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Drug Therapy

Indian Pediatrics 1999;36: 1011-1021

Systemic Antifungal Therapy in Pediatric Practice 

R.K. Marwaha and Akhil Maheshwari

From the Department of Pediatrics, Advanced Pediatric Centre, Postgraduate Institute of Medical Education and Research, Chandigarh 160 012, India.
Reprint requests: Dr. R.K. Marwaha, Additional Professor, Department of Pediatrics, Advanced Pediatric Centre, PGIMER, Chandigarh 160 012.

Fungal infections are being identified with an ever-increasing frequency in immuno- suppressed children, premature infants, patients receiving radiotherapy and/or cytotoxic drugs, and in those with the Acquired Immuno-deficiency Syndrome (AIDS)(1). Simultaneous-ly, there has been remarkable progress in the field of antifungal chemotherapy. The introduc-tion of orally effective drugs with high efficacy, relative safety and broad spectrum activity has permitted outpatient therapy of deep mycoses, long term prophylaxis in immuno-compromised patients and aggressive treatment of even low morbidity conditions. The newer, less toxic formulations of Amphotericin B have also been a major advancement in antifungal chemo-therapy.

The wider choice of antifungal agents that is now available makes it imperative that the practicing physician is familiar with their efficacy, toxicity and interaction patterns with other drugs. This communication briefly reviews these aspects of systemic antifungal therapy in pediatric practice. Table I depicts the salient features of the antifungal drugs presently available and Table II outlines the therapy of specific fungal infectons.

Table I__Antifungal Drugs in Pediatric Practice

Drug    Major Dose Duration Major toxicity interactions
Amphotericin B (AMB) 15-25 mg/kg cumulative (Candidiasis)

Higher (>40 mg/kg) doses with Aspergillosis, Mucor

Depends on maximum  daily tolerate dose

Prolonged, 4-6 wks

Fever, chills, nephrotoxicity, anemia,  GI intolerance   _
5-Flucytosine (5-FC) 50-150 mg/kg divided doses q6h PO Used as an adjunct with AMB Myelosuppresion, GI intolerance, hepatotoxicity AMB reduces excretion  and could increase toxicity
Ketoconazol 3.3-6.6 mg/kg/day, PO Prophylaxis (depending on underlying disorder) GI intolerance, rashes, steroid hormone like action (hypertension, gynecomastia, terfenadine etc.)

H-2 blockers, antacids, phenytoin, rifampin,

Itraconzole 6-10 mg/kg/day, od/2 divisions 2 wks for transient cnadidiasis >4 wks for deeper organ foci/aspergillosis GI intolerance, hepatotoxicity Rifampin, phenytoin, carbamazepine, H-2 blockers
Fluconazole 5 mg/kg/day, od 2-4 wks GI intolerance, rashes Phenytoin, zidovudine, cyclosporine

When to Suspect Fungal Infections?

Broadly speaking, fungal infections should be suspected whenever, in the presence of a predisposing host condition, despite seemingly appropriate antibacterial therapy, the illness continues to have a smouldering, persistent course.

Of all the pediatric mycoses, candidiasis is, by far, the commonest(1). Systemic infection with this yeast is often seen in premature infants, oncology patients who become neutro-penic and other intensive care patients with indwelling central catheters.

In the group of very low birth infants, upto 2-5 per cent can develop systemic candi-diasis(2). In these babies, prolonged antibiotic therapy, intravascular catheters, parenteral nutrition, endotracheal intubation and arti- ficial ventilation are important predisposing factors(3). There are two major forms of systemic candidal infection: the first, with hematogenous dissemination, runs a course characterized by multi-organ involvement, while in the other, with primary renal involvement, the infection remains localized to a single organ(4).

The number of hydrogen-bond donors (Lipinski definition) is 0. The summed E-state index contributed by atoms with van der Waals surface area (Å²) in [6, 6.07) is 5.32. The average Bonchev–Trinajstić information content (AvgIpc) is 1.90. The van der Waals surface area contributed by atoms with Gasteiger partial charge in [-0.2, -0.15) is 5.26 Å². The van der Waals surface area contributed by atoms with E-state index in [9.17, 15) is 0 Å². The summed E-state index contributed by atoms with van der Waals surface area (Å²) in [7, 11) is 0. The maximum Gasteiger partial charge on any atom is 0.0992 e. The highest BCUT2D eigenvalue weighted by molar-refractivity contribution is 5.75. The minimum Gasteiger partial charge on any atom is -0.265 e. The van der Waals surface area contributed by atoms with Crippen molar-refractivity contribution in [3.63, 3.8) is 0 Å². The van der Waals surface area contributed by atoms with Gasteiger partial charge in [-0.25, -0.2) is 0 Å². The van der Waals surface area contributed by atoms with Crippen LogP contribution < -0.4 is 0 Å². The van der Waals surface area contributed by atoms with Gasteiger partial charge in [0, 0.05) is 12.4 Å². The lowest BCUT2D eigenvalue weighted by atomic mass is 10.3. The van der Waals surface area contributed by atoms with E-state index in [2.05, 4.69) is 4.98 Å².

In oncology patients, candidal infections are a significant problem especially in the cases who become neutropenic. The risk of candi-demia increases dramatically after the seventh day of neutropenia(5). Blood cultures, un- fortunately, are notoriously poor at detecting candida in these cases, and are positive in only 5-15 per cent(6). When such infections occur,

the lung, spleen, kidney and liver are involved in more than 50% of all the cases. Fever, chills and gastrointestinal symptoms are the commonest clinical features, while cough, dyspnea, oliguria, azotemia and skin rash may also be seen on occasion(7). It is obvious that most of the clinical features are non-specific, and a high index of suspicion is of utmost importance for the clinician.

Candidiasis is also often seen in patients with indwelling central catheters. Neutropenia, use of broad spectrum antibiotics and hyper-alimentation are again strongly associated(8). In the patients receiving intensive care, the invasive monitoring lines and life support systems provide additional portals of entry, while many of the aforementioned risk factors are already present(9). It is hardly surprising, therefore, that candida would account for 8-15% of all the hospital acquired blood stream infections in certain institutions(10).

Aspergillosis is the second most important group of systemic fungal infectons. More often, this fungus is seen as causing non-invasive (saprophytic) disease like otomycosis or sinunasal infection. It is also known to trigger acute wheezy episodes in asthmatic children, and may even be associated with bronchiectasis in `allergic bronchopulmonary aspergillosis (ABPA)' in children with cystic fibrosis. Invasive aspergillosis, on the other hand, is fortunately limited to the immunocompromized host. It may cause invasive nasosinusitis in neutropenic patients receiving anticancer therapy, fulminant pulmonary infection present-ing as acute penumonia, or may involve other organs to present as endophthalmitis, or as intracranial space occupying lesions (ICSOLs). On rare occasions, it has also been implicated in the causation of osteomyelitis, epidural abscesses, endocarditis, etc.(11).